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Patent expiration dates and delinquent fees that may invalidate infringement claims


When it comes to filing patents, many companies fall between two extremes. Some startups rush to be the first to patent their invention and get it to market, while other entrepreneurs are much more deliberate in creating a design for their product, building their prototype, or establishing ideal workflows, which takes even more time to introduce them to the general public. 

Patent disputes are common in the intellectual property (IP) space. Patent litigation may follow if a person or entity willfully misappropriates creative work as their own. While some infringements are deliberately executed by alleged violators hoping to outwit the original IP holder, others may lose a patent dispute due to confusion over how long patents legally remain in effect.

Creative efforts that can be patented

Most patents involve technologically oriented inventions. However, additional concepts can be patented provided that they aren’t solely theories or ideas, including:

  • Products
  • Devices
  • Processes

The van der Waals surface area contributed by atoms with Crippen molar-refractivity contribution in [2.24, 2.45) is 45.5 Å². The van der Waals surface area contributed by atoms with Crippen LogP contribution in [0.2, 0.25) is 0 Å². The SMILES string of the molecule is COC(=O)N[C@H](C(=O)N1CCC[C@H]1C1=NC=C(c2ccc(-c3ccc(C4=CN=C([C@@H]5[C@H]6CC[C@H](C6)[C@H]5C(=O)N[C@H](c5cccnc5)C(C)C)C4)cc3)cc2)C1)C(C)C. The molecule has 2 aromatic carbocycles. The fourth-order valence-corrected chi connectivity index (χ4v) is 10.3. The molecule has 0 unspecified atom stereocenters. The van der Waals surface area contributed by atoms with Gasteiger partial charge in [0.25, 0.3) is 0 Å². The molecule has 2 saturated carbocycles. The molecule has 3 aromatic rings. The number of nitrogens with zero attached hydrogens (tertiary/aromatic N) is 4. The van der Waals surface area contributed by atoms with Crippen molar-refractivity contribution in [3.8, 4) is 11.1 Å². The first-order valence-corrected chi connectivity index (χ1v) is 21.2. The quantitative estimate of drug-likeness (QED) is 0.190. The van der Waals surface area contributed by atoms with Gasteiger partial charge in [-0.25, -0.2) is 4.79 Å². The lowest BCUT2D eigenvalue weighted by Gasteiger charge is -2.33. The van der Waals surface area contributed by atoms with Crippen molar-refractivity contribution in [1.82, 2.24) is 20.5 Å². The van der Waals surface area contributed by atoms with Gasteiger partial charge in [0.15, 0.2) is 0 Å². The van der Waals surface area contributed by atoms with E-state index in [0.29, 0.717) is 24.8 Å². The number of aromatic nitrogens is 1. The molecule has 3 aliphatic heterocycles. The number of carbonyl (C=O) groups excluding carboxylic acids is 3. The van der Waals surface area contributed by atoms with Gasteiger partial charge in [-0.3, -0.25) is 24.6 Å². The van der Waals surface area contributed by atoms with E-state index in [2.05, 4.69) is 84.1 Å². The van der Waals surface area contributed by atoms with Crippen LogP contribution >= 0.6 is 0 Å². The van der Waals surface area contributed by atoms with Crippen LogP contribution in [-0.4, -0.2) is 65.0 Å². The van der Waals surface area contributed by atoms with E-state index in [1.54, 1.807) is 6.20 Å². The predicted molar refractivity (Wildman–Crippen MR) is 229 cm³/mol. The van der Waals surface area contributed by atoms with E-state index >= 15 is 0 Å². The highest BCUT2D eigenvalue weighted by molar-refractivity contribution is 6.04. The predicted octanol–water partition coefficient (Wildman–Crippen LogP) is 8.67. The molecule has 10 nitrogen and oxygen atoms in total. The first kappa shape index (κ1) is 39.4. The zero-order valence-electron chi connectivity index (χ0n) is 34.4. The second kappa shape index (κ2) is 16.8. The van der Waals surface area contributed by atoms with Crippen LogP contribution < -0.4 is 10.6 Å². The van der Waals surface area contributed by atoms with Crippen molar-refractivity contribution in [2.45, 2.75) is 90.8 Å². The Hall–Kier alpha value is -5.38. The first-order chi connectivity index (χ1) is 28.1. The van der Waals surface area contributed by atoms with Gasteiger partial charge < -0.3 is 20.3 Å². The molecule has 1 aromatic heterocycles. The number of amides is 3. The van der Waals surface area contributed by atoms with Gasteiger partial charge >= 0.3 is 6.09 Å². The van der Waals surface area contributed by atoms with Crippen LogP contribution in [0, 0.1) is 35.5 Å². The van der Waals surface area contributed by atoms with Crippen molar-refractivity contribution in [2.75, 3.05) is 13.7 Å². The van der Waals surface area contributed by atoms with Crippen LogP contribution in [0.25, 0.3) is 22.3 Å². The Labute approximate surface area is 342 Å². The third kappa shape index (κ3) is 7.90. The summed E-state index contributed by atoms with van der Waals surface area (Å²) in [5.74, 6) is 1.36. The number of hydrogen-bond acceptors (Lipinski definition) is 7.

• Methods

A valid patent must be utilitarian or nuanced, meaning they serve a different purpose or functionality from an existing concept.

How long patents remain in effect

Depending on the type of patent, different validity dates will apply. U.S. utility patents generally remain in effect for 20 years from the time of application and 17 years once granted. On the other hand, design patents are generally only valid for 14 years from their issuance if issued before May 13, 2015, or 15 years if done so after that.

Additionally, a patent can expire before its typical expiration period if the IP holder doesn’t pay the required periodic maintenance fees. These are due at the 3.5, 7.5, and 11.5-year milestones. 

IP holders who fail to pay their maintenance fees or renew their patents may allow the patent to reenter the public domain. In this scenario, others could lawfully use the patent without owing any royalties to its original owner. It’s also possible to take a previously patented invention, improve upon it, and have it newly patented while it was in the public domain. 

If a patent holder fails to keep track of expiration dates or their maintenance fees, they may leave themselves vulnerable to others who can lawfully claim ownership of their patent. It is essential to understand whether your patent is valid before responding to what you believe is an infringement of your IP rights.